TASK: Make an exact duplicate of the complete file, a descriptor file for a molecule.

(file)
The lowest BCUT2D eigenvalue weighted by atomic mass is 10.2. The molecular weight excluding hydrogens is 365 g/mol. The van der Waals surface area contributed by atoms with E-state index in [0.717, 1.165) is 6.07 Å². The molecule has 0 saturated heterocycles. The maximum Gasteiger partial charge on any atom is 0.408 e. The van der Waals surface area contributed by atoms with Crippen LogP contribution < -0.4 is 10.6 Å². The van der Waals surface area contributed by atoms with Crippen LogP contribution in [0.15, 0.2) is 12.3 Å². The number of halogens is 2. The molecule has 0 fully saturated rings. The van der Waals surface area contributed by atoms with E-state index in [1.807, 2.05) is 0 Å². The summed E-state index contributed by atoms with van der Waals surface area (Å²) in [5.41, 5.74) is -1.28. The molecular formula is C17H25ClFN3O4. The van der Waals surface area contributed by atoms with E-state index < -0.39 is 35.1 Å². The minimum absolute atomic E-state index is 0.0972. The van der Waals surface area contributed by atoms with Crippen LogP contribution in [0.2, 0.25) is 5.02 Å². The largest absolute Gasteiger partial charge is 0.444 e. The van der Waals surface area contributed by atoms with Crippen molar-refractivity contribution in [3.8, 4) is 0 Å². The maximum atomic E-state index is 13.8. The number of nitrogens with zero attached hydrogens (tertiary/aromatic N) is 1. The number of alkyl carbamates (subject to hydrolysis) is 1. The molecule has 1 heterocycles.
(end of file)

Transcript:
The lowest BCUT2D eigenvalue weighted by atomic mass is 10.2. The molecular weight excluding hydrogens is 365 g/mol. The van der Waals surface area contributed by atoms with E-state index in [0.717, 1.165) is 6.07 Å². The molecule has 0 saturated heterocycles. The maximum Gasteiger partial charge on any atom is 0.408 e. The van der Waals surface area contributed by atoms with Crippen LogP contribution < -0.4 is 10.6 Å². The van der Waals surface area contributed by atoms with Crippen LogP contribution in [0.15, 0.2) is 12.3 Å². The number of halogens is 2. The molecule has 0 fully saturated rings. The van der Waals surface area contributed by atoms with E-state index in [1.807, 2.05) is 0 Å². The summed E-state index contributed by atoms with van der Waals surface area (Å²) in [5.41, 5.74) is -1.28. The molecular formula is C17H25ClFN3O4. The van der Waals surface area contributed by atoms with E-state index < -0.39 is 35.1 Å². The minimum absolute atomic E-state index is 0.0972. The van der Waals surface area contributed by atoms with Crippen LogP contribution in [0.2, 0.25) is 5.02 Å². The largest absolute Gasteiger partial charge is 0.444 e. The van der Waals surface area contributed by atoms with Crippen molar-refractivity contribution in [3.8, 4) is 0 Å². The maximum atomic E-state index is 13.8. The number of nitrogens with zero attached hydrogens (tertiary/aromatic N) is 1. The number of alkyl carbamates (subject to hydrolysis) is 1. The molecule has 1 heterocycles.